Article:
And the internal talk continues. “Why bother sharing this? You are just being attention-seeking. Others have it so much worse. What is the point?” Good questions, all. But everyday Jian went on the radio telling us things. What he (or as we now learn his writers and producers) thought. My last memory of his presence on Q was a monologue so defiantly protective of women in the face of violence that I sat in my car and reveled in the feeling of safety. Speaking publicly is what this conversation is about. He spoke publicly. Now the women he assaulted speak publicly. And thank God for Elvira Kurt.
As we speak and are listened to we change. The structure of my self has been built through time with the teachers, therapists, colleagues, and loved ones who have talked with me. Who have spoken and who have listened. For years. And now there is the opportunity to continue to talk. To speak publicly about our experience and to say – it hurt, it mattered, it can’t continue. These voices see and are seen and take us into a new place in relationship to violence.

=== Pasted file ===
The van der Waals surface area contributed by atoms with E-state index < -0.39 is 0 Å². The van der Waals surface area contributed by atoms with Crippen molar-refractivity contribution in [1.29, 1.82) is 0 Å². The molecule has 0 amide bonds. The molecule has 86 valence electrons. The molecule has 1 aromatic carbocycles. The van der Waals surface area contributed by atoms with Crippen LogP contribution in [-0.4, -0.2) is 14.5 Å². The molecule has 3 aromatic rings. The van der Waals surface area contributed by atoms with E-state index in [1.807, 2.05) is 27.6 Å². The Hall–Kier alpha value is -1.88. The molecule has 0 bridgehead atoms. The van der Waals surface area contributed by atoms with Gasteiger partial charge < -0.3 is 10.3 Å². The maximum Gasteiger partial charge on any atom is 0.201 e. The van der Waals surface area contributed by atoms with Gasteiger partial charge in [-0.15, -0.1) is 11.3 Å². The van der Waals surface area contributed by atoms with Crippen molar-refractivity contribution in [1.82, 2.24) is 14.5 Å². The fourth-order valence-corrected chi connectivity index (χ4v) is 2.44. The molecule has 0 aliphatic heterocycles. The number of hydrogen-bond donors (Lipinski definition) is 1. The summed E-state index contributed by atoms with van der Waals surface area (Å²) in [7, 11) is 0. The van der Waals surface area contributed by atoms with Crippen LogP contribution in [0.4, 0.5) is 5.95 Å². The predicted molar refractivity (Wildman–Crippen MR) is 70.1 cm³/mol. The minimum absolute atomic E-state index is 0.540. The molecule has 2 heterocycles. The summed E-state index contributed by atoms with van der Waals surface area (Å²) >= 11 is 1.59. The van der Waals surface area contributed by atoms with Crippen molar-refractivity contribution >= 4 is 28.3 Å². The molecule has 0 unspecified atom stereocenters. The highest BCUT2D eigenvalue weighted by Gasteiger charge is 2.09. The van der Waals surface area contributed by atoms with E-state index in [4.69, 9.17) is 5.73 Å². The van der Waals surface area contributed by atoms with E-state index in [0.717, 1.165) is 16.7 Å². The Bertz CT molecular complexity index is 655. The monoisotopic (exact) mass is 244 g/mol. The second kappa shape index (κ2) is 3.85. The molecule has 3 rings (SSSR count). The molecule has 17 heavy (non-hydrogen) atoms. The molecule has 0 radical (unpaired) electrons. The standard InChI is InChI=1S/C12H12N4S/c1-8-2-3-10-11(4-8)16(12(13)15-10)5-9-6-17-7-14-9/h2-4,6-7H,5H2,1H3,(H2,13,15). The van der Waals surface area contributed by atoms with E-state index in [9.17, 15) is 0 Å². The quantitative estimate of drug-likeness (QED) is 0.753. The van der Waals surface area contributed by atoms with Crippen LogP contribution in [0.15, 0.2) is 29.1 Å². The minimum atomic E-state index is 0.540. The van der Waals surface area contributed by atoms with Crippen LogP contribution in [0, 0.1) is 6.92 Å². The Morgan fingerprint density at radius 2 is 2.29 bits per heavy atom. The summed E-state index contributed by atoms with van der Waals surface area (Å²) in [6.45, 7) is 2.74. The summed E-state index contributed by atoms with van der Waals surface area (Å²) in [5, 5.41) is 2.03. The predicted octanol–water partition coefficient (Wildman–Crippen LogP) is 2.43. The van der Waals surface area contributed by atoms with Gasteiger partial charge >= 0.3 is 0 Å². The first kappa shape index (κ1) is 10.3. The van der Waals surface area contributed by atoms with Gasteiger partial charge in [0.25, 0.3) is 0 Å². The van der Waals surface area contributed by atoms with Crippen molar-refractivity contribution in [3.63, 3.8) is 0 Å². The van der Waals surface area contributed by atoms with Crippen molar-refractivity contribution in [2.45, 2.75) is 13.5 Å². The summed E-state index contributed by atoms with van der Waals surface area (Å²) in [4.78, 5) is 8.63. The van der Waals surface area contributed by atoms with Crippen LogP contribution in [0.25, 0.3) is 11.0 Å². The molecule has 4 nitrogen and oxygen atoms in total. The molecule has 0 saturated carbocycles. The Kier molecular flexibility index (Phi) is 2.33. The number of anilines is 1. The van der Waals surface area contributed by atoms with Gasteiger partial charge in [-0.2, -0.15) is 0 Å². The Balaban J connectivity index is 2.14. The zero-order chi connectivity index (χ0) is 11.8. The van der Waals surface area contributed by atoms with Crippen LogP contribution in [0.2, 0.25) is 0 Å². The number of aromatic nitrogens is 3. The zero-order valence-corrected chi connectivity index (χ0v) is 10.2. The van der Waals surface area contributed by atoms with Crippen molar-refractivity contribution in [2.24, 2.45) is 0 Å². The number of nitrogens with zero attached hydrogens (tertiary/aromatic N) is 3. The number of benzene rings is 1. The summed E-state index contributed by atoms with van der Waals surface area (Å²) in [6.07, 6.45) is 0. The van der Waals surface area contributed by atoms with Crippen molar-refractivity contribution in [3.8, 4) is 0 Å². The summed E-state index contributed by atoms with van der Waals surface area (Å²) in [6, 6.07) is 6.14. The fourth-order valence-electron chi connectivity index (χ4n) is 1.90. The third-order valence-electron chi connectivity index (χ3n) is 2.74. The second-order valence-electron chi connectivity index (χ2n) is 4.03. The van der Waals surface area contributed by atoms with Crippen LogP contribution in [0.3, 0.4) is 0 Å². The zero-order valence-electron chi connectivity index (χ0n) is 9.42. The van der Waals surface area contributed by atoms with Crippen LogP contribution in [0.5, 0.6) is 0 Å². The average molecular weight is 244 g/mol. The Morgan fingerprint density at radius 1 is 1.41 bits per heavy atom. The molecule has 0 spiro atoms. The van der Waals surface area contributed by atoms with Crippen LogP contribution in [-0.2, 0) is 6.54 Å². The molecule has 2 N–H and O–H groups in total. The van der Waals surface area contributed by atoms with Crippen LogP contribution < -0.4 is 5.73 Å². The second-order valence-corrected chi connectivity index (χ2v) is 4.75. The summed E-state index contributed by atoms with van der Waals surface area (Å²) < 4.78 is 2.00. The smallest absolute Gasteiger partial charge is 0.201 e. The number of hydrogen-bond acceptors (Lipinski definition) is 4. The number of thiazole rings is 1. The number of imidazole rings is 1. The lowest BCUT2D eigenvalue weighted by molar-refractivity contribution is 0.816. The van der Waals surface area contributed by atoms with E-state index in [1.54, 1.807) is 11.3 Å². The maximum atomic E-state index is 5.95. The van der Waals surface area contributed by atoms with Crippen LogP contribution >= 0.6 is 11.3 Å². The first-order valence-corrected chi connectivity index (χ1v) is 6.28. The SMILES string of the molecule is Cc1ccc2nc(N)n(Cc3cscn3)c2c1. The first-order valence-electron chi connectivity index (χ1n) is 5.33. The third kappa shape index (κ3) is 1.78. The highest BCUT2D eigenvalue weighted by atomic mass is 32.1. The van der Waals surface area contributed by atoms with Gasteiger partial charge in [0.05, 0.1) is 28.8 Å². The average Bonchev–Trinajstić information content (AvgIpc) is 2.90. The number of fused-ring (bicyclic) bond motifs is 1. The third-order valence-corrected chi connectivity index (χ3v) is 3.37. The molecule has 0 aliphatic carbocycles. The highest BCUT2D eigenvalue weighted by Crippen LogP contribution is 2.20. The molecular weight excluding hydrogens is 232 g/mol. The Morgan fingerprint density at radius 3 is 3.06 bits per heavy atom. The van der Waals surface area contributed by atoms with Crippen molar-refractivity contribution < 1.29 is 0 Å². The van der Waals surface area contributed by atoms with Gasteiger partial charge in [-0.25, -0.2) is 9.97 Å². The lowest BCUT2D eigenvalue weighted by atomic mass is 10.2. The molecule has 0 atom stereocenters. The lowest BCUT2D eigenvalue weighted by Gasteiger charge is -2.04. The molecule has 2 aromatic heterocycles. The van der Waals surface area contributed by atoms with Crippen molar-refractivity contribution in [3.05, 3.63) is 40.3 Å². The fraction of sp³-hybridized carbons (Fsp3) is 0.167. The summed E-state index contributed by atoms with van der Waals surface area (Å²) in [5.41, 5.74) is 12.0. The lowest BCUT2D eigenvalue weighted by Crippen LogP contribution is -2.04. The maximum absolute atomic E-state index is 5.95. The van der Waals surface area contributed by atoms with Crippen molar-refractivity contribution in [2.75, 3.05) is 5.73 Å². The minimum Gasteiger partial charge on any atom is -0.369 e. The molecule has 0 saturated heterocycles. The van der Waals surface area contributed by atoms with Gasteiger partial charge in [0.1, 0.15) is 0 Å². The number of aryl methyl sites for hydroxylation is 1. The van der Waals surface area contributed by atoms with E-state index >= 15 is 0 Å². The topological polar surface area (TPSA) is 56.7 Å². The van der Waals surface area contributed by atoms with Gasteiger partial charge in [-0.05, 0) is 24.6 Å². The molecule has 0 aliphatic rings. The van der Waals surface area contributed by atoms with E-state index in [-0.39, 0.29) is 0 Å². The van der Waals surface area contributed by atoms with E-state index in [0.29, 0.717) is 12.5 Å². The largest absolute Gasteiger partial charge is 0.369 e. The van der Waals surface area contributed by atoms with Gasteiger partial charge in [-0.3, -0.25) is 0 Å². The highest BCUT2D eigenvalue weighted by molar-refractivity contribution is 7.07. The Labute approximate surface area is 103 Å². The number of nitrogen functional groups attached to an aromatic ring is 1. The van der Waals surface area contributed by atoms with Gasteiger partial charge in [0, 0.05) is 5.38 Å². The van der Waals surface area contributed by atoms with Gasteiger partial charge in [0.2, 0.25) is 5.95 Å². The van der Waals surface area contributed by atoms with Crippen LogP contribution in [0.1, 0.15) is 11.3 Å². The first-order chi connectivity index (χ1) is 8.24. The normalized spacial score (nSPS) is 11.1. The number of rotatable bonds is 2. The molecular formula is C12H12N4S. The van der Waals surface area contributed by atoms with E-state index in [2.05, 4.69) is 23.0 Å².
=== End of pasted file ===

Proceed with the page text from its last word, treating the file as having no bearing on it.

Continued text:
What is it like to be silent after being beaten? I can’t say. I cannot speak that. For if I could I would have spoken. I will end with the words of another woman, Tracey Emin. I was reminded of her relevance to this conversation by Nina White’s column this week. Emin writes about that ‘other’ position and she doesn’t paint it in pastels. In so doing she gives voice to the response to violence of all kinds that pulsates below much of our discourse. While my outrage has been unconscious until recently, this Tracey Emin print in my living room has sat there for years. Speaking silently. It reads:
Fighting For Love –
I know when the fighting starts – I know that I have Lost –
Every hole in my Body is bleeding – my nose my cunt –
My eyes Are red raw from all the tears –
I’m clutching my stomach, holding
Onto my Self – Trying to STOP my shit
From spilling onto the Floor – I am all
Wrapped up into in my own pathetic
Lonellyness – Desparate to feel Loved again
I can’t eat – I can’t sleep – my mind
Jumps from a grinding numbness to
Some crazy Fucked up out of control
Dog like hell
That’s how it is to live without LOVE.